Now, let’s return to our modern crisis of ingratitude. Does neglect of gratitude merely lead to selfish materialism? Certainly, greed, self-centeredness, and materialism are evils that connect to a lack of gratitude. Unfortunately, however, I think we are witnessing the next stage in our disease of ingratitude.
Today, we have become so far removed from gratitude that we often only think in terms of rights – what we are owed – and we believe we are owed everything. Our society is quick to defend so-called “rights” for contraception, abortion, divorce, and even more recently, the right to redefine marriage, family, and our very human natures.
Notice that this defense for radical rights is a separation from the notion of gift at the foundation of this defense. As Catholics, we know that sex is a gift from God. However, because God designed this gift as oriented toward union and procreation, we know it can only be respected and received properly within the context of the marriage covenant. This understanding of gift then removes any grounding for a so-called “right to contraception” that disrupts or distorts the nature of the gift.
Likewise, the idea of abortion rights is a failure to recognize the gift of life, the irreplaceable and priceless gift of another human person. The “right to divorce” or the “right to redefine marriage” also fails to recognize how marriage is a gift from God. And the current transgender activism is just one more progression in our failure to recognize our bodies as a gift. Instead of viewing our gender or human nature as a gift, we only see it as a value-free “fact” of our existence that we have a right to alter and recraft according to our design.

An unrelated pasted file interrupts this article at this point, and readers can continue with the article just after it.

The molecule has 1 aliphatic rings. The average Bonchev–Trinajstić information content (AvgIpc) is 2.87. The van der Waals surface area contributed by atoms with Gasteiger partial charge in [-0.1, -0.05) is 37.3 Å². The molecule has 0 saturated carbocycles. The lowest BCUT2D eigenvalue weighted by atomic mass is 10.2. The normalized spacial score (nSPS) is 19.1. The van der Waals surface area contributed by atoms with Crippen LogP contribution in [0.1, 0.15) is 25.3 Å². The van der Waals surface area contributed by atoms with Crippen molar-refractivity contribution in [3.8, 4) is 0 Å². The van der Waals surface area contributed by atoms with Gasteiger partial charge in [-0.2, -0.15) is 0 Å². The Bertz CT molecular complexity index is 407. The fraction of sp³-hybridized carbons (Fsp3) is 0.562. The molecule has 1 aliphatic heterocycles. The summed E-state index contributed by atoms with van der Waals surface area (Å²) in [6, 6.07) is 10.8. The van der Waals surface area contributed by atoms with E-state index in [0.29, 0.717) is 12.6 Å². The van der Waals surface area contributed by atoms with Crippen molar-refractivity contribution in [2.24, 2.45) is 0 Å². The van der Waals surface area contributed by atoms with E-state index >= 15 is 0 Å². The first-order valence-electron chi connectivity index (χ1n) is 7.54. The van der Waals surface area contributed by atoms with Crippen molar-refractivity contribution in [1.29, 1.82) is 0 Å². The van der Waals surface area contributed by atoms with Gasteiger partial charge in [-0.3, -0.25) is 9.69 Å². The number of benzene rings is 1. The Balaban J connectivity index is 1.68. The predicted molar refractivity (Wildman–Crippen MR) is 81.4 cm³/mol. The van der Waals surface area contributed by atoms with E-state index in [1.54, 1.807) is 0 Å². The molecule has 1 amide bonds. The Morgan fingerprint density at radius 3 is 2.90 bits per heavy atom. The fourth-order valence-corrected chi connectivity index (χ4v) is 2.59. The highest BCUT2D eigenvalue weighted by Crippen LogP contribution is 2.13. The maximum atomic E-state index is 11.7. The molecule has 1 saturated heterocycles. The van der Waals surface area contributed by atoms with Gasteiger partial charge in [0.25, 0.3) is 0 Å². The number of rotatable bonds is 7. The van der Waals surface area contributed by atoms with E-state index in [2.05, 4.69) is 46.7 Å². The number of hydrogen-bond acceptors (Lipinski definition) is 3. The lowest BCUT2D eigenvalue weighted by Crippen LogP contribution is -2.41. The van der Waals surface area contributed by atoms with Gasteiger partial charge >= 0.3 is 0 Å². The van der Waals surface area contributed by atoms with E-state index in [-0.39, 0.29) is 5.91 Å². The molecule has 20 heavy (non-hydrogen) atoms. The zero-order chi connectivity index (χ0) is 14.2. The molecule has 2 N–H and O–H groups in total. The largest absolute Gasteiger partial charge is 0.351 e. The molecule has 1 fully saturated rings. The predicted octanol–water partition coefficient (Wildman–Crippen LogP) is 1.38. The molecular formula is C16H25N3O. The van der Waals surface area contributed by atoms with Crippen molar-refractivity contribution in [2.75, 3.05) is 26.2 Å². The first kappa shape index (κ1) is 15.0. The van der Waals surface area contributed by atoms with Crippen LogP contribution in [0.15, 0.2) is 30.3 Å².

Notice that the core moral confusion of our time is connected to a fundamental failure to recognize life, sexuality, and human nature as gifts from God. In a world where we run back to retail stores on December 26 to return gifts we didn’t like or which didn’t fit us, it’s easy to forget how we should receive and respect God’s gifts.
Gifts are meant to be received, and God’s gifts to us, precisely because they are good and perfect, are meant to be received fully. To receive God’s gifts properly means we respect the integrity and purpose of the gift. This excludes any effort to “re-create” what He has given.
St. John Paul’s Theology of the Body redirects us to the truth that our bodies are a gift rather than a mere commodity or arbitrary object. We are not the “authors” or creators of our natures. Rather, we are recipients of God’s Gift of Self. Thus, gratitude is the key toward a correct response – a desire to receive well and to become good stewards of the gifts that God gives.
For example, if you are a parent, you can teach gratitude to your children by praying in thanksgiving before each meal with your family. You can model and insist upon using manners, especially in saying, “thank you.” This is not a mere nicety. Rather, it is like fertilizer for the soil within which humility, love, and holiness can grow.
When we rightly see ourselves as the unworthy recipients of God’s gifts, we are radically transformed. We will view life, marriage, family, and human nature not as burdens or threats to our rights and freedom but as incredible and irreplaceable gifts from a loving God. This attitude of gratitude will lead us to recognize our duty to guard and nourish the gifts rather than try to reject or reform what was given.
This season, rather than direct our focus upon awkward family reunions, turkey, and football, let’s take an opportunity to reflect and reconnect with this fundamental truth of gratitude. For it is gratitude that will guide us to discover our true identity.
Patrick Gordon writes for TOBET as a PhD Candidate at the University of Dallas.